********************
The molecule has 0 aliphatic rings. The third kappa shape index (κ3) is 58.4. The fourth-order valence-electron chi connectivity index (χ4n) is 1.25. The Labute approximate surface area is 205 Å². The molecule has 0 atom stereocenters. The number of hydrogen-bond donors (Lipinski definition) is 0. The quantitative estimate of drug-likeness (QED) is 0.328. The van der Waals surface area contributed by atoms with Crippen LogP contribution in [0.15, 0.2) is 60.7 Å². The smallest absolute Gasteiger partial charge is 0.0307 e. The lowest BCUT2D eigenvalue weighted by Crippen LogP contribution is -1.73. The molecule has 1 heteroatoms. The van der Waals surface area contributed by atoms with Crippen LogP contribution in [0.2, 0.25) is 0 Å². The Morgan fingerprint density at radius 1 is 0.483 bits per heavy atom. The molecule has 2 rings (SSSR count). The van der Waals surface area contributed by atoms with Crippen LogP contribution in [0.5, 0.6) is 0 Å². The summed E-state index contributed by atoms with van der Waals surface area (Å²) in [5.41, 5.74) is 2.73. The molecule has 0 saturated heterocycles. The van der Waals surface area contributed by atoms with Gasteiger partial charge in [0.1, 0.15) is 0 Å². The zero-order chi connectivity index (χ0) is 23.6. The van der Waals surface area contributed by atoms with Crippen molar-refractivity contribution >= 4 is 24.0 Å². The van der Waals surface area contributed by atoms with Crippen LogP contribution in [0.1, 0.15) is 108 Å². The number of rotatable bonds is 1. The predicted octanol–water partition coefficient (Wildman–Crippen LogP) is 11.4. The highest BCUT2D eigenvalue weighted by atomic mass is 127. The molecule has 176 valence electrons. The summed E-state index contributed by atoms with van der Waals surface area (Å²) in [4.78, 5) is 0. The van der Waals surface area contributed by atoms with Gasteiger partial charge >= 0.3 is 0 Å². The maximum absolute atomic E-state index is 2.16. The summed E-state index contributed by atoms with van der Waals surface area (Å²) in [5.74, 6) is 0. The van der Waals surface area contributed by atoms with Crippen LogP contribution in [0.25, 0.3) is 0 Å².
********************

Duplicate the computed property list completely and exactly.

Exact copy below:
The molecule has 0 aliphatic rings. The third kappa shape index (κ3) is 58.4. The fourth-order valence-electron chi connectivity index (χ4n) is 1.25. The Labute approximate surface area is 205 Å². The molecule has 0 atom stereocenters. The number of hydrogen-bond donors (Lipinski definition) is 0. The quantitative estimate of drug-likeness (QED) is 0.328. The van der Waals surface area contributed by atoms with Crippen LogP contribution in [0.15, 0.2) is 60.7 Å². The smallest absolute Gasteiger partial charge is 0.0307 e. The lowest BCUT2D eigenvalue weighted by Crippen LogP contribution is -1.73. The molecule has 1 heteroatoms. The van der Waals surface area contributed by atoms with Crippen LogP contribution in [0.2, 0.25) is 0 Å². The Morgan fingerprint density at radius 1 is 0.483 bits per heavy atom. The molecule has 2 rings (SSSR count). The van der Waals surface area contributed by atoms with Crippen LogP contribution in [0.5, 0.6) is 0 Å². The summed E-state index contributed by atoms with van der Waals surface area (Å²) in [5.41, 5.74) is 2.73. The molecule has 0 saturated heterocycles. The van der Waals surface area contributed by atoms with Gasteiger partial charge in [0.1, 0.15) is 0 Å². The zero-order chi connectivity index (χ0) is 23.6. The van der Waals surface area contributed by atoms with Crippen molar-refractivity contribution >= 4 is 24.0 Å². The van der Waals surface area contributed by atoms with Crippen LogP contribution in [0.1, 0.15) is 108 Å². The number of rotatable bonds is 1. The predicted octanol–water partition coefficient (Wildman–Crippen LogP) is 11.4. The highest BCUT2D eigenvalue weighted by atomic mass is 127. The molecule has 176 valence electrons. The summed E-state index contributed by atoms with van der Waals surface area (Å²) in [4.78, 5) is 0. The van der Waals surface area contributed by atoms with Gasteiger partial charge >= 0.3 is 0 Å². The maximum absolute atomic E-state index is 2.16. The summed E-state index contributed by atoms with van der Waals surface area (Å²) in [5.74, 6) is 0. The van der Waals surface area contributed by atoms with Crippen LogP contribution in [0.25, 0.3) is 0 Å².